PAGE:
페이지 정보작성자 관리자 작성일21-10-11 12:08 조회121회 댓글0건
The Pazflor floating production, storage and offloading facility (left) and a drill ship ordered by a Brazilian company are moored at the Daewoo Shipbuilding & Marine Engineering Co. shipyard in Geoje, South Gyeongsang Province. (Bloomberg)
Decline in new orders for bulk carriers, tankers to hurt medium-sized shipbuilders
The shipbuilding sector will be hit hard this year as financially squeezed European ship owners are expected to cut back or cancel orders amid the eurozone debt crisis.
Shipbuilding market research firm Clarksons said this year’s orders would shrink by 9.7 percent compared to last year due to concerns that the European financial woes will spread and other global uncertainties.
The impact will vary, however, between large shipbuilders that make offshore plants or high value-added ships, and medium-sized companies that manufacture mostly merchant vessels.
New orders for bulk carriers and tankers, given out by financially troubled shipping companies, are likely to continue downhill, whereas orders for liquefied natural gas carriers or deep-sea oil drilling ships won’t fall unless international oil prices plummet.
The Ministry of Knowledge Economy said there will be constant orders for offshore plants and LNG ships citing major gas development projects under way in Australia and Russia and crude oil exploration in Nigeria.
Since Korea’s large shipbuilders have strength in producing offshore plants, they will be less affected by the global economic slowdown.
Park Moo-hyun, an analyst at E-Trade Securities, said the impact of the declining demand for merchant ships on Korea’s three largest shipbuilders will be limited, but that it was dampening the overall investor sentiment.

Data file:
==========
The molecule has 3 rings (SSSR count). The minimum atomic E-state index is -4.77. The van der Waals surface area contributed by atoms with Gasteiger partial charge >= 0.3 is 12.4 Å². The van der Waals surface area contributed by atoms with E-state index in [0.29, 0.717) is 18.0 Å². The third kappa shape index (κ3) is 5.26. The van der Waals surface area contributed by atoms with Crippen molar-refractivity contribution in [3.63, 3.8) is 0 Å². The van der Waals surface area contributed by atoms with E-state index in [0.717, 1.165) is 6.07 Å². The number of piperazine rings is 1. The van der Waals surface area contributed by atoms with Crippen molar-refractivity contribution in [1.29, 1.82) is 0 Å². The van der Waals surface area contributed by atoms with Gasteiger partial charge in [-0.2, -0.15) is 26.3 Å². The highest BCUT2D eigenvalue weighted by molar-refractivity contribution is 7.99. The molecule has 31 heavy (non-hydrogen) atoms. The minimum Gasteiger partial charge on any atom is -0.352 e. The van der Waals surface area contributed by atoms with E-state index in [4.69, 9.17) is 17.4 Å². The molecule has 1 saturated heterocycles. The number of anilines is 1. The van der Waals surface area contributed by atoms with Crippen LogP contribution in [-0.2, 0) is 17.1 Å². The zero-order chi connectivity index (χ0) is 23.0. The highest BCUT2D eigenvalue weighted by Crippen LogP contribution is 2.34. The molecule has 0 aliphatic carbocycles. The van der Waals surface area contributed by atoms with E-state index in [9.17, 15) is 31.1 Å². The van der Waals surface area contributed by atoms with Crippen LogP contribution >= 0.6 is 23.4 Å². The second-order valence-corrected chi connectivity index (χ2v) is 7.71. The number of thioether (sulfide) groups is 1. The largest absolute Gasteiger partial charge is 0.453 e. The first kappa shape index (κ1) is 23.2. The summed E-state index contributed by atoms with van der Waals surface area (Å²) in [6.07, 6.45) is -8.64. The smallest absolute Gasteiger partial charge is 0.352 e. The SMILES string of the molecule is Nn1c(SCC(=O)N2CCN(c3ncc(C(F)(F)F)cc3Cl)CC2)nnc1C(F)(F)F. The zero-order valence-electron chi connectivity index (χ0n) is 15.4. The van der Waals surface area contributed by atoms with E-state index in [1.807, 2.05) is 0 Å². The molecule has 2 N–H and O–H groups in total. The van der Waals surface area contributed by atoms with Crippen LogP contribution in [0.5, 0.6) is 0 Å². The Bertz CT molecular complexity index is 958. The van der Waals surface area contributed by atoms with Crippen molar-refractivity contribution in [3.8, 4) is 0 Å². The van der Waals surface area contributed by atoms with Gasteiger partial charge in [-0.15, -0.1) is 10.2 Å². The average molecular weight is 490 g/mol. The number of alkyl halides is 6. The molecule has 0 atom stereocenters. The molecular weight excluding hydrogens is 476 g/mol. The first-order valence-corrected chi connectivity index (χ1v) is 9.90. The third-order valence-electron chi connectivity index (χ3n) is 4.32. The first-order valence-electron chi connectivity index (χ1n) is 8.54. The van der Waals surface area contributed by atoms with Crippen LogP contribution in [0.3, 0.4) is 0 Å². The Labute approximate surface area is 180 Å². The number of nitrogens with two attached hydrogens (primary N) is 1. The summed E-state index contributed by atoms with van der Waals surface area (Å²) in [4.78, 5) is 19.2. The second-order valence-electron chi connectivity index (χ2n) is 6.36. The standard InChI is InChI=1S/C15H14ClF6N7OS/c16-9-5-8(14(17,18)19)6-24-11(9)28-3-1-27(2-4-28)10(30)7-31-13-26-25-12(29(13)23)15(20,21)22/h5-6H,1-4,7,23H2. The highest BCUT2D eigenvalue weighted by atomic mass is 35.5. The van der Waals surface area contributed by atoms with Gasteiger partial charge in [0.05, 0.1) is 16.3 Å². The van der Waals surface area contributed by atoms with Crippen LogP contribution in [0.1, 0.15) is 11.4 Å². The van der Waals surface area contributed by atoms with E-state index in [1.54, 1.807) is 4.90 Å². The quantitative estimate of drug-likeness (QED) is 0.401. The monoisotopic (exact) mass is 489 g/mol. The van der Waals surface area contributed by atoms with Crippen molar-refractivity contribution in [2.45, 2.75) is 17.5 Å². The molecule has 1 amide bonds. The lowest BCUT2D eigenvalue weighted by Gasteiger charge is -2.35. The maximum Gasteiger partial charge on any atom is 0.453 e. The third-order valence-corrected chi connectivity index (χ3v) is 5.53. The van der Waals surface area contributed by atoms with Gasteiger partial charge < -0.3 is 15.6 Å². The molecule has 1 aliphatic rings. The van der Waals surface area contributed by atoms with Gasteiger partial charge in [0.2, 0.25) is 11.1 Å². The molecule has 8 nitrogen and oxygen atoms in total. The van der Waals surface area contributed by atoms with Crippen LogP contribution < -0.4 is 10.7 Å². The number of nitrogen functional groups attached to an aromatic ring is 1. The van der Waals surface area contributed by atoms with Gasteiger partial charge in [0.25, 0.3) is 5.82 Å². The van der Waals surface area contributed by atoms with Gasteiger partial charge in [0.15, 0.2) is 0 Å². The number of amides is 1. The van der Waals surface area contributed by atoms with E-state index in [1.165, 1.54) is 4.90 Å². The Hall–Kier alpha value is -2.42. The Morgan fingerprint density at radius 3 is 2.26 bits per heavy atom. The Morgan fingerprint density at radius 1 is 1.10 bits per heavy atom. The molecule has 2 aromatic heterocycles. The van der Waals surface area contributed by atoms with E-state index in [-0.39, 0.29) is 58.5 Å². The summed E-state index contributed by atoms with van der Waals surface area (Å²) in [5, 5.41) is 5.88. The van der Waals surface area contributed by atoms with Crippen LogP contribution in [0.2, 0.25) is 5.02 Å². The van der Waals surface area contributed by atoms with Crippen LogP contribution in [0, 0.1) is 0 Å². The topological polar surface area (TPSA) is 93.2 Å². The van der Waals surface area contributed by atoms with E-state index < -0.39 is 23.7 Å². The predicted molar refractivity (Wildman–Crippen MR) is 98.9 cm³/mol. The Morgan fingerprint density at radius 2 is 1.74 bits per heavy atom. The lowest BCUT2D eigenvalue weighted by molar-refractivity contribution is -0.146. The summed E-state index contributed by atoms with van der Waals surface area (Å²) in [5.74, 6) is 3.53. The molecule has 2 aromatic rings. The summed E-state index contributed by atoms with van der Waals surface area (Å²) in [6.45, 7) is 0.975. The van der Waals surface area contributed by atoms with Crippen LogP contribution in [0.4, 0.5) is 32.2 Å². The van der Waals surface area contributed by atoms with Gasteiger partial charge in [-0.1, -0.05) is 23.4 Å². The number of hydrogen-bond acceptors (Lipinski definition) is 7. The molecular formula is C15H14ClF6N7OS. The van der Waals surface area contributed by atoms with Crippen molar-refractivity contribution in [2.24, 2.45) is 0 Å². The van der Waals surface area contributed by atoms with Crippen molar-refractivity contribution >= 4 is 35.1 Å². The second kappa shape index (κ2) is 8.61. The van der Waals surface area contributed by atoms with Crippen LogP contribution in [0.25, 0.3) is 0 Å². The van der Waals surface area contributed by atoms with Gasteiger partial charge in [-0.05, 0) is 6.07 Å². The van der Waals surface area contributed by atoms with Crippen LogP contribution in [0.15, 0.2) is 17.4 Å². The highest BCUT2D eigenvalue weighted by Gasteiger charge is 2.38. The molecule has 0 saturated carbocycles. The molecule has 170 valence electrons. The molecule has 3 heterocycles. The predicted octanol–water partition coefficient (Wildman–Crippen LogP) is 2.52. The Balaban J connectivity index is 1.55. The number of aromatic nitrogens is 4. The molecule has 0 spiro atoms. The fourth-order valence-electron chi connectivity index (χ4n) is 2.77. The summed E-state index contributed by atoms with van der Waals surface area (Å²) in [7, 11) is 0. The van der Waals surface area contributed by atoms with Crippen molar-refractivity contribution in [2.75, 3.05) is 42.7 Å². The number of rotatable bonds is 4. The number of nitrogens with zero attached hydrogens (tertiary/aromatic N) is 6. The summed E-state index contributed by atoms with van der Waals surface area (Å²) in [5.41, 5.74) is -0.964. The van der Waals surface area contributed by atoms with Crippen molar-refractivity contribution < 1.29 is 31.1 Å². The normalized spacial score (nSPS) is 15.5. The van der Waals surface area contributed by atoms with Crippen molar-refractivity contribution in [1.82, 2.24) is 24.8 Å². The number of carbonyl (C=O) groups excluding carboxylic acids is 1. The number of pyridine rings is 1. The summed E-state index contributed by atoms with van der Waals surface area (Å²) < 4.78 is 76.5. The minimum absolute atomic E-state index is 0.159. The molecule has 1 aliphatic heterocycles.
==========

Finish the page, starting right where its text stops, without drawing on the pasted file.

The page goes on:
“The bulk carrier market is affected by China’s exports, advanced economies’ consumption and the growth of the Chinese manufacturing sector which causes iron ore demands to rise,” he said.
“The possibility of a global economic contraction and insolvency of European banks, which account for about 80 percent of ship financing worldwide, due to the eurozone fiscal crisis has turned the investor sentiment negative for shipbuilders.”
Chinese shipbuilders, which have closely chased Korean companies since 2008, are expected to undergo restructuring as they rely heavily on tankers and bulk carriers.
The ministry forecast that Korean shipbuilders will be able to maintain the top spot in the volume of new orders this year as offshore plants and LNG carriers will take up a larger portion of the global demand.
Korean companies won 48.2 percent of the world’s new shipbuilding orders last year, or 13.55 million compensated gross tons, beating their Chinese rivals (at 9.2 million CGT).
Eleven of the country’s shipbuilders expect $54 billion in new orders this year, according to the ministry and the Korea Shipbuilders’ Association.
The 11 companies are Hyundai Heavy Industries, Daewoo Shipbuilding and Marine Engineering, Samsung Heavy Industries, Hyundai Samho Heavy Industries, Hyundai Mipo Dockyard, Hanjin Heavy Industries and Construction, STX Offshore and Shipbuilding, ShinaSb Yard, Dae Sun Shipbuilding and Engineering, Sungdong Shipbuilding and Marine Engineering, and SPP Shipbuilding.
By Kim So-hyun (email@example.com)
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